If you’ve ever worked on a government construction project, you’ve probably heard the name “Davis-Bacon.” Or else, those two words might be why you’ve never bid on a publicly funded job.
Technically, Davis-Bacon is the name of just one piece of prevailing-wage legislation. However, people often use it to refer to all sorts of prevailing-wage requirements. And it does give contractors a lot to consider. But diving into the facts about one of construction’s most debated sets of laws can help take the doubt out of “Davis” and bring home the bacon for your business.
1. Davis-Bacon wages are set federally, applied locally.
Prevailing-wage requirements consist of numerous federal, state and local laws, but most federal projects are governed by the Davis-Bacon Act.
What Is the Davis-Bacon Act?
The Davis-Bacon Act of 1931 requires contractors and subcontractors working on federally funded jobs to pay their laborers wages and benefits no less than what others locally pay their workers for similar projects. This is called the “prevailing” wage. Under Davis-Bacon, contractors can pay this wage out as a combination of cash and fringe benefits.
Davis-Bacon generally applies to contracts in excess of $2,000 to which the U.S. government or District of Columbia is a party. It includes construction, alteration or repair of public buildings and public works. It also requires the contractor or subcontractor to display the relevant wage scale prominently at the work site.
What Are Davis-Bacon Related Acts?
Although people will sometimes say “Davis-Bacon” interchangeably with “prevailing wage,” numerous other federal, state and local laws govern wage requirements.
|Davis-Bacon Related Acts (DBRA)||DBRA include roughly 60 statutes that contain prevailing wage provisions. They assist Davis-Bacon projects through grants, loans and insurance.|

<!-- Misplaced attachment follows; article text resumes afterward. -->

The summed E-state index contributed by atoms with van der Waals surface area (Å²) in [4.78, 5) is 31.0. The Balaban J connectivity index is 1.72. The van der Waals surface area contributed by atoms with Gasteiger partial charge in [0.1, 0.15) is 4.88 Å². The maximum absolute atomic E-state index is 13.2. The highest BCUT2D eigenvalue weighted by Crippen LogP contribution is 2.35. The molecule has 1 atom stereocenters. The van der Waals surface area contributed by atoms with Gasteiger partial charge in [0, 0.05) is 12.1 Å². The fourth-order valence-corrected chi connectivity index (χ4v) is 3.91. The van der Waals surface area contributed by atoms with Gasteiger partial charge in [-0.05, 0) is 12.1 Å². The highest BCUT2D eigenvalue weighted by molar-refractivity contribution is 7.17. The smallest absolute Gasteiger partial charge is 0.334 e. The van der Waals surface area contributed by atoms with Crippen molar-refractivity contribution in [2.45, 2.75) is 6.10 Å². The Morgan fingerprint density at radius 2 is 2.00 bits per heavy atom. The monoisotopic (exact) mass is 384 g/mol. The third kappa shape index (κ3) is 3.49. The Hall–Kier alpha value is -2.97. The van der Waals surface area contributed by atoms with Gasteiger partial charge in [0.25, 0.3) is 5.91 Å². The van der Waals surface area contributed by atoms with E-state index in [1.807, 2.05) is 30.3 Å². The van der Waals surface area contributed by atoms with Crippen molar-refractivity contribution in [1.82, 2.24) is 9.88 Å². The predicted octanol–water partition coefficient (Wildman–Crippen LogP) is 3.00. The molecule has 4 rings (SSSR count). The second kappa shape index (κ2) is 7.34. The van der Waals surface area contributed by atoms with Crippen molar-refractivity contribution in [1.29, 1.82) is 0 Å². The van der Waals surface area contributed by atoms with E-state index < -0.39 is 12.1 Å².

|McManara-O’Hara Service Contract Act (SCA)||SCA applies to federal contracts in excess of $2,500 for service work. Davis-Bacon Act wages can also apply to Service Contract Act contracts if the contract requires substantial separate construction activity (29 C.F.R 4.116).|
|Contract Work Hours and Safety Standards Act (CWHSSA)||CWHSSA requires that contractors pay a standard overtime rate on Davis-Bacon and SCA contracts. Laborers and mechanics must receive one and a half times the basic rate for hours worked in excess of 40 per week. This requirement is “self-executing,” meaning it can apply even without the contract stating it.|
|Copeland “Anti-Kickback” Act||The Copeland Act applies to more than just wage kickbacks. It also regulates deductions from Davis-Bacon prevailing wages and requires contractors to submit a weekly “statement of compliance.” Contractors know these reports more commonly as “certified payroll.”|
What Are Davis-Bacon Wages?
Minimum Davis-Bacon wages are “based on the wages the Secretary of Labor determines to be prevailing for the corresponding classes of laborers and mechanics employed on projects of a character similar to the contract work” in that local area (40 U.S.C. 3142). In other words, the U.S. Department of Labor sets Davis-Bacon wages and maintains them over time.
These wage determinations are published online at wdol.gov, along with Service Contractor Act wage determinations. Each wage determination lists a cash portion and fringe portion to be paid for each worker classification. However, contractors may also use cash to pay out fringe requirements.
State or local jurisdictions may also have wage requirements, however, and contractors need to research these as well.
2. Numerous criteria determine who earns Davis-Bacon wages.